The Mauna Loa Observatory, with the support of Department of Energy, maintains data regarding CO2 atmospheric concentration measurements (The Keeling Curve, n.d.). On November 3, 2015, the recorded CO2 concentration was 398.74 ppm. Analysis from the last month reflects near similar CO2 concentration levels throughout the month. However, this does not hold true for data recorded from 450,000 years ago. According to the Keeling Curve (n.d.), the CO2 concentrations from 450,000 years ago revealed approximately 210 ppm, or 47% lower than present day.
CO2 is naturally present in the atmosphere, known as the carbon cycle. Natural occurring CO2 comes from volcanoes and decaying plants and animals (Where Does Carbon Dioxide Come From?, n.d.). However, human induced activities can alter the natural carbon cycle, to include how the atmosphere absorbs the CO2 (Overview of Greenhouse Gases, 2015). Scientists assert that the majority of CO2 emissions is attributed to human activities, up to 82% (Where Does Carbon Dioxide Come From?, n.d.). The three human sources that contribute to the global warming process by means of CO2 emissions: burning fossil fuels, cement production, and deforestation.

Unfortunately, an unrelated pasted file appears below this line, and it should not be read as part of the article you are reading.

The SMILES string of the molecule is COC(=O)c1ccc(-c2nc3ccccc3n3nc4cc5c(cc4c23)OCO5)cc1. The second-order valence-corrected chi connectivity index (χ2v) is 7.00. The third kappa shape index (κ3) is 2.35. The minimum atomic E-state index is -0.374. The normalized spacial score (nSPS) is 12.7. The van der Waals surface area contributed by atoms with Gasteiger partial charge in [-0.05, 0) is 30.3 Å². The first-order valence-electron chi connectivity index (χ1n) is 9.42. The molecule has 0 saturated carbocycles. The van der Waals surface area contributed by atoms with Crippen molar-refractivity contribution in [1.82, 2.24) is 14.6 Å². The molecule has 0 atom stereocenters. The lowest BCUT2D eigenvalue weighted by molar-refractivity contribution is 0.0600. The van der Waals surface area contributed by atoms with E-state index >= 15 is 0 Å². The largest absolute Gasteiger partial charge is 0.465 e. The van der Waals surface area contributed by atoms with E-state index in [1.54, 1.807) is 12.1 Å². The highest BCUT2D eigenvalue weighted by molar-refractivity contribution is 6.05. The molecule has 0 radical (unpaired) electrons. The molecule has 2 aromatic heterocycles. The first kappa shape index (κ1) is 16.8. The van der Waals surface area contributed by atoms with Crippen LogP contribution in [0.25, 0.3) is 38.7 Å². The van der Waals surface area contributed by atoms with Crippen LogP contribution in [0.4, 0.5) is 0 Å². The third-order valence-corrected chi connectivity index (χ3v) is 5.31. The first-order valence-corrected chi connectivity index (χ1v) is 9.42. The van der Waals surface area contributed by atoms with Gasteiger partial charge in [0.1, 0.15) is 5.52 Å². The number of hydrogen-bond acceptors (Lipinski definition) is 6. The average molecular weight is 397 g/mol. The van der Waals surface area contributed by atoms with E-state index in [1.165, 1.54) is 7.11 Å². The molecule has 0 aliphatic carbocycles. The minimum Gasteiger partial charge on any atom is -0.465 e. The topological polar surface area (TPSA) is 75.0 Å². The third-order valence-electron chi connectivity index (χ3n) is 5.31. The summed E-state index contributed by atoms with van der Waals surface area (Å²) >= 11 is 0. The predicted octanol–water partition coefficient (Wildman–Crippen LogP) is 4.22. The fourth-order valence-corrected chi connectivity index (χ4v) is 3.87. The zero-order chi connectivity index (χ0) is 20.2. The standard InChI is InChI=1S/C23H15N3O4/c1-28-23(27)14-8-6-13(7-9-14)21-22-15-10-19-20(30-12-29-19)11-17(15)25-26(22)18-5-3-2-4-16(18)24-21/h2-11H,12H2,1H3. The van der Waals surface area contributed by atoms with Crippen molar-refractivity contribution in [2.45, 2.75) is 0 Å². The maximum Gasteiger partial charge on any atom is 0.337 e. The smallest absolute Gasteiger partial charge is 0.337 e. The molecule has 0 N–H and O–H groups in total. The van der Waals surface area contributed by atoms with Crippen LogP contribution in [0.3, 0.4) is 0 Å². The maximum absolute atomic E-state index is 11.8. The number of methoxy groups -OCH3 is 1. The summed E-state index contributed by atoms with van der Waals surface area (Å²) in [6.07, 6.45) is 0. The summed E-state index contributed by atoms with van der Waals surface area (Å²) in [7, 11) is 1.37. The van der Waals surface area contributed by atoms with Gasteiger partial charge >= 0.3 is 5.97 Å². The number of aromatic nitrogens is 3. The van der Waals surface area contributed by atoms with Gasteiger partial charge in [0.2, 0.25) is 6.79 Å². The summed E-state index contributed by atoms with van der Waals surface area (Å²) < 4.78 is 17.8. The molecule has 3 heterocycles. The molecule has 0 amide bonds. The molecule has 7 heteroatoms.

The largest human source of carbon dioxide emissio...
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...est human source of CO2 emissions is the burning of fossil fuels, such as coal, oil, and gas. Further, human contributions of deforestation is a devastating two pronged effect in that when humans burn forests it produces increases of CO2 emissions and the removal of trees and plants reduces CO2 absorption by removing the photosynthesis cycle that absorbs CO2 and generates oxygen. The photosynthesis process accounts for half of the carbon extracted from the atmosphere (Global Climate Change and Energy Carbon Dioxide Sources, 2015). As evidenced, both fossil fuel combustion and deforestation equally contribute as the largest impact to CO emissions; resulting of an imbalance of the carbon cycle. The imbalance of the carbon cycle influences global warming that will result in increase in temperatures, rise in sea levels, severe storms, and animal and plant extinction.
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